Harnessing the Power of Data for Healthcare

This monthly column will highlight and discuss emerging trends and challenges related to healthcare data and its ever changing life cycle.


By Shauna Overgaard, MHI

The adoption of analytic skills increases a health information management (HIM) professional’s competencies, which in turn improves their use, interpretation, and application of data. This strengthens their vision as leaders in the field as well as their ability to contribute to the successes of healthcare.

“With increased use of technology and the data it creates, HIM professionals must be able to demonstrate the skills needed to analyze data in a way that creates meaningful information upon which other healthcare stakeholders can take action.”1

Specifically, skill in clinical and business analytics empowers HIM professionals to fulfill the approaching demands of regulatory mandates (http://www.healthit.gov/policy-researchers-implementers/meaningful-use-regulations), to improve the quality and safety of patient care, and to respond to changing methods in payment/reimbursement.2 Interestingly, over half of healthcare organizations represented in the 2014 Information Governance in Healthcare survey that recognize the need to align the management of information across functional areas have yet to initiate an information governance (IG) program.3

This undertaking calls for the leadership of analytically trained health information professionals with broad organizational knowledge and a desire to improve the core functions of management practices. Furthermore, proficiencies required to manage, analyze, and accurately infer data—while maintaining the joint strategic vision of an organization’s internal and external structure—are vital. Given the vast amount and varying types of available data, to those working in healthcare, it becomes increasingly important that stringent statistical processes and rigorous planning inform analyses. This is imperative not only as a matter of principal, but also due to the potential impact of each data-driven decision in an emergent system.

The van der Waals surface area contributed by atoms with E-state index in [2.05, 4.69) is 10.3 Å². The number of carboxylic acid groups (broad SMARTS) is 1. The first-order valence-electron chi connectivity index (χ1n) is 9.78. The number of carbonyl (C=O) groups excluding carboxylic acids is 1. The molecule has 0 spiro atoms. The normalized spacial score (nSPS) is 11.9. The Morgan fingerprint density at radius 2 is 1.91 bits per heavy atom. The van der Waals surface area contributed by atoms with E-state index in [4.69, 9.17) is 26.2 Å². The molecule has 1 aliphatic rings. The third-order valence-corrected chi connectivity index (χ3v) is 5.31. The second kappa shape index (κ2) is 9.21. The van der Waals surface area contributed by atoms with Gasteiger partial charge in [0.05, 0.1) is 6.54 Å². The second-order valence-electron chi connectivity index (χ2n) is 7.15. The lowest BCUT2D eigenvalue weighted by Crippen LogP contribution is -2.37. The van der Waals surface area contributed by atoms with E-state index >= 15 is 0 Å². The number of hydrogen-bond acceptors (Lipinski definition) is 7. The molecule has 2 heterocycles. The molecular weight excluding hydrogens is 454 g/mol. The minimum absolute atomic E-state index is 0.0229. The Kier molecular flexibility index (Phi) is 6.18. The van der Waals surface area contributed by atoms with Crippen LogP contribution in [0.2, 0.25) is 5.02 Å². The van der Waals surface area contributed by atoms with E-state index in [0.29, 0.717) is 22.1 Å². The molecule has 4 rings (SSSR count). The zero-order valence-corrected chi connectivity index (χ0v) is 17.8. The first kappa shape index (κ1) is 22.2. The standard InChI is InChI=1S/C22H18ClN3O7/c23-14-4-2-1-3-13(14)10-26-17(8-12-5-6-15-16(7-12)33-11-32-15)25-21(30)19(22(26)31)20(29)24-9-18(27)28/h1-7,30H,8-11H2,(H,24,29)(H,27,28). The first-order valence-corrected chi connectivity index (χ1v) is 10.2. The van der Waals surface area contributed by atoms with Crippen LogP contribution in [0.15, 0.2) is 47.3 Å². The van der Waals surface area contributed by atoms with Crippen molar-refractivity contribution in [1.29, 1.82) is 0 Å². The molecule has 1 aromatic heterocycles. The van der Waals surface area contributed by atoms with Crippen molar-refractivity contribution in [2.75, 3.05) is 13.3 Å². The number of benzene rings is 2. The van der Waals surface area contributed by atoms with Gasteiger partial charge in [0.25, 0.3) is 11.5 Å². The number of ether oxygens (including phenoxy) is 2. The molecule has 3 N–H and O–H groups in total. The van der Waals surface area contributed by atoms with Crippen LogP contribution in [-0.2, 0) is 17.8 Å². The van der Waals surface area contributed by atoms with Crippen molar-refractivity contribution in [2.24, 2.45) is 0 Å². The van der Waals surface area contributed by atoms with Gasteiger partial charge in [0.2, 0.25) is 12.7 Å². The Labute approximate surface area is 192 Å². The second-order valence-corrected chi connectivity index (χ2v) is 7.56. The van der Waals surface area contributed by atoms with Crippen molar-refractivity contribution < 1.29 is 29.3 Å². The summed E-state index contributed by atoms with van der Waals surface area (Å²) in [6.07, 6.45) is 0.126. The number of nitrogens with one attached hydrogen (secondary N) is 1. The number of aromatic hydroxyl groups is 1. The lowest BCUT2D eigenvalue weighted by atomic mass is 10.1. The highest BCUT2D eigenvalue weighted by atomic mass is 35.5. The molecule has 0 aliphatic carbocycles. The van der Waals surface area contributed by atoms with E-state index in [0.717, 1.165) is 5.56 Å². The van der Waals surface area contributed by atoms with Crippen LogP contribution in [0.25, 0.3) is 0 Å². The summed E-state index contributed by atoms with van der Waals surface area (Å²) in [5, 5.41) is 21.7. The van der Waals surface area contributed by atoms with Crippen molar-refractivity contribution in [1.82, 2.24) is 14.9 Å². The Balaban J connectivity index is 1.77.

AHIMA’s recognition of the field’s evolution towards “information governance,” a healthcare imperative, exemplifies the association’s understanding of the training required to advance the marketability of its members. Effective IG recognizes the challenges facing healthcare and leverages data as the initiator of proactive transformation. Individuals who desire to validate specialized competence in healthcare data analytics may choose to earn a Certified Health Data Analyst (CHDA) designation (http://www.ahima.org/certification/chda).

This move toward IG presents a unique opportunity for HIM professionals to lead the development of well-defined and well-integrated analytics programs to assist in the transformation of healthcare.

 

Notes
  1. Sandefer, Ryan; Marc, David; Mancilla, Desla; Hamada, Debra. “Survey Predicts Future HIM Workforce Shifts: HIM Industry Estimates the Job Roles, Skills Needed in the Near Future.”Journal of AHIMA 86, no.7 (July 2015): 32-35. http://library.ahima.org/xpedio/groups/public/documents/ahima/bok1_050962.hcsp?dDocName=bok1_050962.
  2. Cohasset Associates and AHIMA. “2014 Information Governance in Healthcare: Benchmarking White Paper.” 2014. ahima.org/~/media/AHIMA/Files/HIM-Trends/IG_Benchmarking.ashx.
  3. “Results of the AHIMA 2014 Workforce Study.” March 2015. http://bok.ahima.org/doc?oid=300801#.VV4b7k2UBGE.
Shauna Overgaard, MHI, (sovergaard@css.edu) is an adjunct professor of healthcare data analytics in the Department of Health Informatics and Information Management, for The College of St. Scholastica’s CAHIIM accredited MS program. She is a PhD student of Biomedical Health Informatics and Biostatistics at the University of Minnesota.

 

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